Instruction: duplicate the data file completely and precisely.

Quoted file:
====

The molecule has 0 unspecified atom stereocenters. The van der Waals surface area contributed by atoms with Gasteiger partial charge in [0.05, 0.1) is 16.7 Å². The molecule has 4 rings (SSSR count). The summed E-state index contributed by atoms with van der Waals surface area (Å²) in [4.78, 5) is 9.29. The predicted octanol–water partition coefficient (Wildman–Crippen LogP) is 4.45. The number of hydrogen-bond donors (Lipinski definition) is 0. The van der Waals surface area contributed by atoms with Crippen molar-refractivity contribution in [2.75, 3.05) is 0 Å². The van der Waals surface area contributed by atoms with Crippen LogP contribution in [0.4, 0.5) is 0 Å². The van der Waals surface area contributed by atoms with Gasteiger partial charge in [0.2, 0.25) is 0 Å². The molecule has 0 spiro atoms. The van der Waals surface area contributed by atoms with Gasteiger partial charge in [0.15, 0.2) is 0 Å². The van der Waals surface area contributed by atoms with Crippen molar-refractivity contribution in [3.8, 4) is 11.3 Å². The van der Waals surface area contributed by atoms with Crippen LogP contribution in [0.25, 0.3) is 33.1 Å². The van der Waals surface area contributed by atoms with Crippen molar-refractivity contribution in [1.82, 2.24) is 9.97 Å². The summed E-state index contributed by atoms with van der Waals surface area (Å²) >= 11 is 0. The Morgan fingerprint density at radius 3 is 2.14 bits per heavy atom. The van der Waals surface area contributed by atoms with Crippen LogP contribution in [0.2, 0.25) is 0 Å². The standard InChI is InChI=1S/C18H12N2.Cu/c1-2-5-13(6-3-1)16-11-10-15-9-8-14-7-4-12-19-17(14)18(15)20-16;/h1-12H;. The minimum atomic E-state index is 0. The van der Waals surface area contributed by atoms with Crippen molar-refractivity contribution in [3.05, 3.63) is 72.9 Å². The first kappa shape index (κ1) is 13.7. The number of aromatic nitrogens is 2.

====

The molecule has 0 unspecified atom stereocenters. The van der Waals surface area contributed by atoms with Gasteiger partial charge in [0.05, 0.1) is 16.7 Å². The molecule has 4 rings (SSSR count). The summed E-state index contributed by atoms with van der Waals surface area (Å²) in [4.78, 5) is 9.29. The predicted octanol–water partition coefficient (Wildman–Crippen LogP) is 4.45. The number of hydrogen-bond donors (Lipinski definition) is 0. The van der Waals surface area contributed by atoms with Crippen molar-refractivity contribution in [2.75, 3.05) is 0 Å². The van der Waals surface area contributed by atoms with Crippen LogP contribution in [0.4, 0.5) is 0 Å². The van der Waals surface area contributed by atoms with Gasteiger partial charge in [0.2, 0.25) is 0 Å². The molecule has 0 spiro atoms. The van der Waals surface area contributed by atoms with Gasteiger partial charge in [0.15, 0.2) is 0 Å². The van der Waals surface area contributed by atoms with Crippen molar-refractivity contribution in [3.8, 4) is 11.3 Å². The van der Waals surface area contributed by atoms with Crippen LogP contribution in [0.25, 0.3) is 33.1 Å². The van der Waals surface area contributed by atoms with Crippen molar-refractivity contribution in [1.82, 2.24) is 9.97 Å². The summed E-state index contributed by atoms with van der Waals surface area (Å²) >= 11 is 0. The Morgan fingerprint density at radius 3 is 2.14 bits per heavy atom. The van der Waals surface area contributed by atoms with Crippen LogP contribution in [0.2, 0.25) is 0 Å². The standard InChI is InChI=1S/C18H12N2.Cu/c1-2-5-13(6-3-1)16-11-10-15-9-8-14-7-4-12-19-17(14)18(15)20-16;/h1-12H;. The minimum atomic E-state index is 0. The van der Waals surface area contributed by atoms with Crippen molar-refractivity contribution in [3.05, 3.63) is 72.9 Å². The first kappa shape index (κ1) is 13.7. The number of aromatic nitrogens is 2.